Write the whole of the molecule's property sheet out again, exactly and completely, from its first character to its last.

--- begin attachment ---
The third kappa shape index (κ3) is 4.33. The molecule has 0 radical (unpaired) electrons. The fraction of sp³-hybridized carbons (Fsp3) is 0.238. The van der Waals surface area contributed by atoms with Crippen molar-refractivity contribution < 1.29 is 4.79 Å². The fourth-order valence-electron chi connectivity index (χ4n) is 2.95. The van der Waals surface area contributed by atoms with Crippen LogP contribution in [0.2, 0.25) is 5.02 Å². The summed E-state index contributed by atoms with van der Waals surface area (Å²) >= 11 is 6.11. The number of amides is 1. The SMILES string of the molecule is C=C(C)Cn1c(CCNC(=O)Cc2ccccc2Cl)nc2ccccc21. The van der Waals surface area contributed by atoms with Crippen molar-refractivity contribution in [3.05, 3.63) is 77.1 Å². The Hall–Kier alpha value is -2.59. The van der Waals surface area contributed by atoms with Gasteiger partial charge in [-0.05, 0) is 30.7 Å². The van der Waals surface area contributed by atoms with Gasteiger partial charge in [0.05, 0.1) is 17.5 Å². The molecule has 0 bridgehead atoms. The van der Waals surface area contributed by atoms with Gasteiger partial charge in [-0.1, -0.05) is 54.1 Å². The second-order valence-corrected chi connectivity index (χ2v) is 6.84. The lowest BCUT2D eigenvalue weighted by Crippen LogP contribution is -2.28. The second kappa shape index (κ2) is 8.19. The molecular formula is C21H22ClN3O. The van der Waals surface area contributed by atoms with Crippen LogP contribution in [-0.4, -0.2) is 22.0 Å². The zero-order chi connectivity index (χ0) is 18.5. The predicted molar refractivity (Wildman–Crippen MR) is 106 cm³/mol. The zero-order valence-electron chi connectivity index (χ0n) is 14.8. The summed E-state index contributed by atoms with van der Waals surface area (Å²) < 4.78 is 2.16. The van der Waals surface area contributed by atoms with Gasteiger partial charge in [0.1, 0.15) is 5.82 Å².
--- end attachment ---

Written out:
The third kappa shape index (κ3) is 4.33. The molecule has 0 radical (unpaired) electrons. The fraction of sp³-hybridized carbons (Fsp3) is 0.238. The van der Waals surface area contributed by atoms with Crippen molar-refractivity contribution < 1.29 is 4.79 Å². The fourth-order valence-electron chi connectivity index (χ4n) is 2.95. The van der Waals surface area contributed by atoms with Crippen LogP contribution in [0.2, 0.25) is 5.02 Å². The summed E-state index contributed by atoms with van der Waals surface area (Å²) >= 11 is 6.11. The number of amides is 1. The SMILES string of the molecule is C=C(C)Cn1c(CCNC(=O)Cc2ccccc2Cl)nc2ccccc21. The van der Waals surface area contributed by atoms with Crippen molar-refractivity contribution in [3.05, 3.63) is 77.1 Å². The Hall–Kier alpha value is -2.59. The van der Waals surface area contributed by atoms with Gasteiger partial charge in [-0.05, 0) is 30.7 Å². The van der Waals surface area contributed by atoms with Gasteiger partial charge in [0.05, 0.1) is 17.5 Å². The molecule has 0 bridgehead atoms. The van der Waals surface area contributed by atoms with Gasteiger partial charge in [-0.1, -0.05) is 54.1 Å². The second-order valence-corrected chi connectivity index (χ2v) is 6.84. The lowest BCUT2D eigenvalue weighted by Crippen LogP contribution is -2.28. The second kappa shape index (κ2) is 8.19. The molecular formula is C21H22ClN3O. The van der Waals surface area contributed by atoms with Crippen LogP contribution in [-0.4, -0.2) is 22.0 Å². The zero-order chi connectivity index (χ0) is 18.5. The predicted molar refractivity (Wildman–Crippen MR) is 106 cm³/mol. The zero-order valence-electron chi connectivity index (χ0n) is 14.8. The summed E-state index contributed by atoms with van der Waals surface area (Å²) < 4.78 is 2.16. The van der Waals surface area contributed by atoms with Gasteiger partial charge in [0.1, 0.15) is 5.82 Å².